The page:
why does the postal rule not apply? if it was posted and the postal rule was excluded because it was not contemplated, but post as a method of communication was not prohibited, i would guess the receipt rule would apply. if it was posted when the offer expressly stated no acceptance by post, there is no contract.
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username3689312
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(Original post by haniie219)
Hey, I hope someone can help me with this.

If an offer was made by the use of instantaneous communication and no method of acceptance was prescribed by the offeror, then the offeree accepts the offer by post, would the postal rule apply in this situation? Is there any case law on this also?

Thank you
If an offer was made by an instantaneous form of communication (telephone/fax) then then postal rule does not apply to acceptances to this.

Cant think off the top of my head of cases, one case is Entores v Miles Far east Coporation.

So to answer your question, no the postal rule would not apply and therefore would only become effective once the acceptance by post was actually received by the offeror.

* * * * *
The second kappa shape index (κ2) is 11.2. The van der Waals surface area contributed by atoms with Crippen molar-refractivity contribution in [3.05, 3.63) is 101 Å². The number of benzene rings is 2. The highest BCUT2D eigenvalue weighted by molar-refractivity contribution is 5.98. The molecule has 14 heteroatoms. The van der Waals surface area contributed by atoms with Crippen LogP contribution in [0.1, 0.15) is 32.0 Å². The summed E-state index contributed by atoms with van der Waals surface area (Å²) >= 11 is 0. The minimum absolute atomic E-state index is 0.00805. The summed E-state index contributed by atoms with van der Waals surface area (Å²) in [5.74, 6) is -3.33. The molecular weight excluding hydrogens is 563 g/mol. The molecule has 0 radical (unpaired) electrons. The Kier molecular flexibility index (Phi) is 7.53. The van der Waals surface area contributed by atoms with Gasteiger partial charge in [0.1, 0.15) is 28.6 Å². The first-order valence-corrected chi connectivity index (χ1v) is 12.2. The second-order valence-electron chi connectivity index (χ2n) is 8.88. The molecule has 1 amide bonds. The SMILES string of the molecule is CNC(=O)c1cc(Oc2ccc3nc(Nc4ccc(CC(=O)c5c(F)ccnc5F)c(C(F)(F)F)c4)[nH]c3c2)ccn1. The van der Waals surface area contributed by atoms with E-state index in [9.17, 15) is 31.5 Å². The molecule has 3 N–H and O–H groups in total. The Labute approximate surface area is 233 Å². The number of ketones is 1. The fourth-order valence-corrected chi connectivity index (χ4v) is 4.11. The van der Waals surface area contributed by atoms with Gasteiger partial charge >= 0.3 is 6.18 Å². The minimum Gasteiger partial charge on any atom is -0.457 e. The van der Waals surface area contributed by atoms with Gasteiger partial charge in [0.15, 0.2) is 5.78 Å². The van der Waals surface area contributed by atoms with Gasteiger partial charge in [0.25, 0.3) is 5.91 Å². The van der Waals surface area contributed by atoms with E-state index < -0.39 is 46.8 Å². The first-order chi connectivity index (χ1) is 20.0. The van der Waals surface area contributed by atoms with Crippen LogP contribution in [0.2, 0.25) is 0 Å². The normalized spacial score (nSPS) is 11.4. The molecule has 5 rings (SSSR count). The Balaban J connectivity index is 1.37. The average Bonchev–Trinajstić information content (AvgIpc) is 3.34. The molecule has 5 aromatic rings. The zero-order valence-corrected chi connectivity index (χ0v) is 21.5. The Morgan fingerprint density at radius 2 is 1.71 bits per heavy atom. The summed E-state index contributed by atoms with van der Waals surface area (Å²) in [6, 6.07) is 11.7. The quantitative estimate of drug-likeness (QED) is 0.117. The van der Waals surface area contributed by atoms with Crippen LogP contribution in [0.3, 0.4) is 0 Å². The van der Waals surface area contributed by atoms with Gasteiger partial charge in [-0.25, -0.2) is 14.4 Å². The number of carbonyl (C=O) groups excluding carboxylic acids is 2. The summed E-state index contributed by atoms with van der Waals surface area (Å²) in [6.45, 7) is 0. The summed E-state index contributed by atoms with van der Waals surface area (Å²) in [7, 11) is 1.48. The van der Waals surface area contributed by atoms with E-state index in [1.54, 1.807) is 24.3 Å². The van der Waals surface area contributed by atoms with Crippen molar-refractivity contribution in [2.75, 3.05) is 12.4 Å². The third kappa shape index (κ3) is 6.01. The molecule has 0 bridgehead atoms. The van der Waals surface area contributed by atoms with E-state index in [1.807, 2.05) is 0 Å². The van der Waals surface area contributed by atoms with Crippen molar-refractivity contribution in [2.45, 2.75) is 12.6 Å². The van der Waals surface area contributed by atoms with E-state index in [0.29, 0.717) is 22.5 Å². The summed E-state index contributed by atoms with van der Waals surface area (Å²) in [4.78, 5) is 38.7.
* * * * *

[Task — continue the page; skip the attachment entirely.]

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han55
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(Original post by hotliketea)
why does the postal rule not apply? if it was posted and the postal rule was excluded because it was not contemplated, but post as a method of communication was not prohibited, i would guess the receipt rule would apply. if it was posted when the offer expressly stated no acceptance by post, there is no contract.
Thanks for this
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han55
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(Original post by james_law)
If an offer was made by an instantaneous form of communication (telephone/fax) then then postal rule does not apply to acceptances to this.

Cant think off the top of my head of cases, one case is Entores v Miles Far east Coporation.

So to answer your question, no the postal rule would not apply and therefore would only become effective once the acceptance by post was actually received by the offeror.
I can't find a case that states that it will become effective on receipt. I have found the case of Quenerduaine v Cole which states that postal acceptance in response to an offer made by the use of instantaneous communication is ineffective. I think this will probably be the best case I can use. Thanks for your response.
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username3689312
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(Original post by haniie219)
I can't find a case that states that it will become effective on receipt. I have found the case of Quenerduaine v Cole which states that postal acceptance in response to an offer made by the use of instantaneous communication is ineffective. I think this will probably be the best case I can use. Thanks for your response.
Thats your authority then, thats the case i couldnt think of.